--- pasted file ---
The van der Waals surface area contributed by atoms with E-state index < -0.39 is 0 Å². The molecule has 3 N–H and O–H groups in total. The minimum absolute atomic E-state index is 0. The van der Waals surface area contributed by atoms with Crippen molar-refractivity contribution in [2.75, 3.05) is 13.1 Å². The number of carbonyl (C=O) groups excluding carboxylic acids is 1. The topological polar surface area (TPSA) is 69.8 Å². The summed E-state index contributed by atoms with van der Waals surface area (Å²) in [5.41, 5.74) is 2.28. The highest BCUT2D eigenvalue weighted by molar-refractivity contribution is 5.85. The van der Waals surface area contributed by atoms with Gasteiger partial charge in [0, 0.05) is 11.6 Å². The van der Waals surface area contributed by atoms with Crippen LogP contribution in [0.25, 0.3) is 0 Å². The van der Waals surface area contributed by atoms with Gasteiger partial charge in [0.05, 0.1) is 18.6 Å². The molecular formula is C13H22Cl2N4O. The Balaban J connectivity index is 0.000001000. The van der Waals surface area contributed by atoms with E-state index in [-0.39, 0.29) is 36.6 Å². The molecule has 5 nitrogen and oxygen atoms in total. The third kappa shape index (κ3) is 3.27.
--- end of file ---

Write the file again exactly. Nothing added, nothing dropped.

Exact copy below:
The van der Waals surface area contributed by atoms with E-state index < -0.39 is 0 Å². The molecule has 3 N–H and O–H groups in total. The minimum absolute atomic E-state index is 0. The van der Waals surface area contributed by atoms with Crippen molar-refractivity contribution in [2.75, 3.05) is 13.1 Å². The number of carbonyl (C=O) groups excluding carboxylic acids is 1. The topological polar surface area (TPSA) is 69.8 Å². The summed E-state index contributed by atoms with van der Waals surface area (Å²) in [5.41, 5.74) is 2.28. The highest BCUT2D eigenvalue weighted by molar-refractivity contribution is 5.85. The van der Waals surface area contributed by atoms with Gasteiger partial charge in [0, 0.05) is 11.6 Å². The van der Waals surface area contributed by atoms with Crippen LogP contribution in [0.25, 0.3) is 0 Å². The van der Waals surface area contributed by atoms with Gasteiger partial charge in [0.05, 0.1) is 18.6 Å². The molecular formula is C13H22Cl2N4O. The Balaban J connectivity index is 0.000001000. The van der Waals surface area contributed by atoms with E-state index in [-0.39, 0.29) is 36.6 Å². The molecule has 5 nitrogen and oxygen atoms in total. The third kappa shape index (κ3) is 3.27.